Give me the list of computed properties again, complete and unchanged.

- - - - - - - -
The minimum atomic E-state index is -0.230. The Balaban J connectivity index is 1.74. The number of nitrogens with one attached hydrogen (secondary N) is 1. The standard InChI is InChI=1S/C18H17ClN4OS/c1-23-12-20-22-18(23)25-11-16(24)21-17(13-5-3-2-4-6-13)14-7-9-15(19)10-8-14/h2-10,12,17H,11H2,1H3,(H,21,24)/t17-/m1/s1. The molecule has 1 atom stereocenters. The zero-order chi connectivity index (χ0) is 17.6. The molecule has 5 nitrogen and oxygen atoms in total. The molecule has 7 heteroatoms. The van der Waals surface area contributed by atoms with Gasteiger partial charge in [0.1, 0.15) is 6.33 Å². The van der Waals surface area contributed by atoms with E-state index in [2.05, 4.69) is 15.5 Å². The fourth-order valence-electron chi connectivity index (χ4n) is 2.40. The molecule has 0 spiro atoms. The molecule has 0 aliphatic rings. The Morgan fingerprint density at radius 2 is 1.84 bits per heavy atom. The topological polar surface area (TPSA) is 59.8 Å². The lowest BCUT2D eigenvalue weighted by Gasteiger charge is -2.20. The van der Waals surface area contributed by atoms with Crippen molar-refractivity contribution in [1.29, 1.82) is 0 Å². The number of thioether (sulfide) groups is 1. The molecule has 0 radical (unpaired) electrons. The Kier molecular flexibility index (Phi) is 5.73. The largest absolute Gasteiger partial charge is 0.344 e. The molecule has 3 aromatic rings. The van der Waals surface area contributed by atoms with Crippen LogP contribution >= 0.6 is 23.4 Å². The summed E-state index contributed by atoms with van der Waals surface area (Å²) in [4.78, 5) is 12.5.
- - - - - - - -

The minimum atomic E-state index is -0.230. The Balaban J connectivity index is 1.74. The number of nitrogens with one attached hydrogen (secondary N) is 1. The standard InChI is InChI=1S/C18H17ClN4OS/c1-23-12-20-22-18(23)25-11-16(24)21-17(13-5-3-2-4-6-13)14-7-9-15(19)10-8-14/h2-10,12,17H,11H2,1H3,(H,21,24)/t17-/m1/s1. The molecule has 1 atom stereocenters. The zero-order chi connectivity index (χ0) is 17.6. The molecule has 5 nitrogen and oxygen atoms in total. The molecule has 7 heteroatoms. The van der Waals surface area contributed by atoms with Gasteiger partial charge in [0.1, 0.15) is 6.33 Å². The van der Waals surface area contributed by atoms with E-state index in [2.05, 4.69) is 15.5 Å². The fourth-order valence-electron chi connectivity index (χ4n) is 2.40. The molecule has 0 spiro atoms. The molecule has 0 aliphatic rings. The Morgan fingerprint density at radius 2 is 1.84 bits per heavy atom. The topological polar surface area (TPSA) is 59.8 Å². The lowest BCUT2D eigenvalue weighted by Gasteiger charge is -2.20. The van der Waals surface area contributed by atoms with Crippen molar-refractivity contribution in [1.29, 1.82) is 0 Å². The number of thioether (sulfide) groups is 1. The molecule has 0 radical (unpaired) electrons. The Kier molecular flexibility index (Phi) is 5.73. The largest absolute Gasteiger partial charge is 0.344 e. The molecule has 3 aromatic rings. The van der Waals surface area contributed by atoms with Crippen LogP contribution >= 0.6 is 23.4 Å². The summed E-state index contributed by atoms with van der Waals surface area (Å²) in [4.78, 5) is 12.5.